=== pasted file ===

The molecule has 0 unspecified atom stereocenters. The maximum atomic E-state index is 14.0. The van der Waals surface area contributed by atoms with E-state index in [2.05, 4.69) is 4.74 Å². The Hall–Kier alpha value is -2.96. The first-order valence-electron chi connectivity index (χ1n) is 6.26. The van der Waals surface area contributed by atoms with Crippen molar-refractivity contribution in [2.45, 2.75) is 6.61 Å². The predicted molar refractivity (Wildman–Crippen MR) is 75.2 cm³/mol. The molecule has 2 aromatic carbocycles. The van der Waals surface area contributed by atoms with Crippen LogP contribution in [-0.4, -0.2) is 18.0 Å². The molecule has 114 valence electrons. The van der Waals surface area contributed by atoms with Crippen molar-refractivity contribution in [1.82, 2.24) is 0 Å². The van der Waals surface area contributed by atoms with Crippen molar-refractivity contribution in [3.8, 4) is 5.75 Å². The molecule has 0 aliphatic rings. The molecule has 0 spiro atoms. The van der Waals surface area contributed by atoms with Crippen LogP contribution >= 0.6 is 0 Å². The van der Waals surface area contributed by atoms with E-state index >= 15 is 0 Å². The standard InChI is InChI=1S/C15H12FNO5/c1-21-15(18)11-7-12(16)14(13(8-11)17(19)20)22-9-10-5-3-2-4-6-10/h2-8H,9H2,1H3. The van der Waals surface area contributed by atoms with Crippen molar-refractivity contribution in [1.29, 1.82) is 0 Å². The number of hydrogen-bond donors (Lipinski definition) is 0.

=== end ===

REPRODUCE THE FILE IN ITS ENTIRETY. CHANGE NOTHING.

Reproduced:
The molecule has 0 unspecified atom stereocenters. The maximum atomic E-state index is 14.0. The van der Waals surface area contributed by atoms with E-state index in [2.05, 4.69) is 4.74 Å². The Hall–Kier alpha value is -2.96. The first-order valence-electron chi connectivity index (χ1n) is 6.26. The van der Waals surface area contributed by atoms with Crippen molar-refractivity contribution in [2.45, 2.75) is 6.61 Å². The predicted molar refractivity (Wildman–Crippen MR) is 75.2 cm³/mol. The molecule has 2 aromatic carbocycles. The van der Waals surface area contributed by atoms with Crippen LogP contribution in [-0.4, -0.2) is 18.0 Å². The molecule has 114 valence electrons. The van der Waals surface area contributed by atoms with Crippen molar-refractivity contribution in [1.82, 2.24) is 0 Å². The van der Waals surface area contributed by atoms with Crippen molar-refractivity contribution in [3.8, 4) is 5.75 Å². The molecule has 0 aliphatic rings. The molecule has 0 spiro atoms. The van der Waals surface area contributed by atoms with Crippen LogP contribution >= 0.6 is 0 Å². The van der Waals surface area contributed by atoms with E-state index >= 15 is 0 Å². The standard InChI is InChI=1S/C15H12FNO5/c1-21-15(18)11-7-12(16)14(13(8-11)17(19)20)22-9-10-5-3-2-4-6-10/h2-8H,9H2,1H3. The van der Waals surface area contributed by atoms with Crippen molar-refractivity contribution in [1.29, 1.82) is 0 Å². The number of hydrogen-bond donors (Lipinski definition) is 0.